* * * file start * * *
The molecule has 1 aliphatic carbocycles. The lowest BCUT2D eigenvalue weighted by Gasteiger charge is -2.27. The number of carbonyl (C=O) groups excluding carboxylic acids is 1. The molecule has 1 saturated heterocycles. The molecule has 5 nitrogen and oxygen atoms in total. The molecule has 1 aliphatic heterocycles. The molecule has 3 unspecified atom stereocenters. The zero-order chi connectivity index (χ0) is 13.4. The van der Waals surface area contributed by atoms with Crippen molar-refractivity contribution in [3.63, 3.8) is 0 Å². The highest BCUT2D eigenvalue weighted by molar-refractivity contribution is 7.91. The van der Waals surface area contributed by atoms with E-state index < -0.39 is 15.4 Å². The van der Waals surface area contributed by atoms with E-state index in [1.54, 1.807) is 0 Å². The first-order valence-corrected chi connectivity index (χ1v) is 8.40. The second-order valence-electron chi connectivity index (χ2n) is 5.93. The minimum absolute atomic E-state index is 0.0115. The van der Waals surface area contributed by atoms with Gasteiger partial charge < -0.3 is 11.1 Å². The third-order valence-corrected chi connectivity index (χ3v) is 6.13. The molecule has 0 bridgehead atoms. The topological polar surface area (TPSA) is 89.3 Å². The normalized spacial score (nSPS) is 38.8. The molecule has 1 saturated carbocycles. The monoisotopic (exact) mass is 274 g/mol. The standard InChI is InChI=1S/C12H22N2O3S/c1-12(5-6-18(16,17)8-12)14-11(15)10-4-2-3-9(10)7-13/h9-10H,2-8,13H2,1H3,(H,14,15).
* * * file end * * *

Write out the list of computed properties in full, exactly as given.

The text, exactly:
The molecule has 1 aliphatic carbocycles. The lowest BCUT2D eigenvalue weighted by Gasteiger charge is -2.27. The number of carbonyl (C=O) groups excluding carboxylic acids is 1. The molecule has 1 saturated heterocycles. The molecule has 5 nitrogen and oxygen atoms in total. The molecule has 1 aliphatic heterocycles. The molecule has 3 unspecified atom stereocenters. The zero-order chi connectivity index (χ0) is 13.4. The van der Waals surface area contributed by atoms with Crippen molar-refractivity contribution in [3.63, 3.8) is 0 Å². The highest BCUT2D eigenvalue weighted by molar-refractivity contribution is 7.91. The van der Waals surface area contributed by atoms with E-state index < -0.39 is 15.4 Å². The van der Waals surface area contributed by atoms with E-state index in [1.54, 1.807) is 0 Å². The first-order valence-corrected chi connectivity index (χ1v) is 8.40. The second-order valence-electron chi connectivity index (χ2n) is 5.93. The minimum absolute atomic E-state index is 0.0115. The van der Waals surface area contributed by atoms with Gasteiger partial charge < -0.3 is 11.1 Å². The third-order valence-corrected chi connectivity index (χ3v) is 6.13. The molecule has 0 bridgehead atoms. The topological polar surface area (TPSA) is 89.3 Å². The normalized spacial score (nSPS) is 38.8. The molecule has 1 saturated carbocycles. The monoisotopic (exact) mass is 274 g/mol. The standard InChI is InChI=1S/C12H22N2O3S/c1-12(5-6-18(16,17)8-12)14-11(15)10-4-2-3-9(10)7-13/h9-10H,2-8,13H2,1H3,(H,14,15).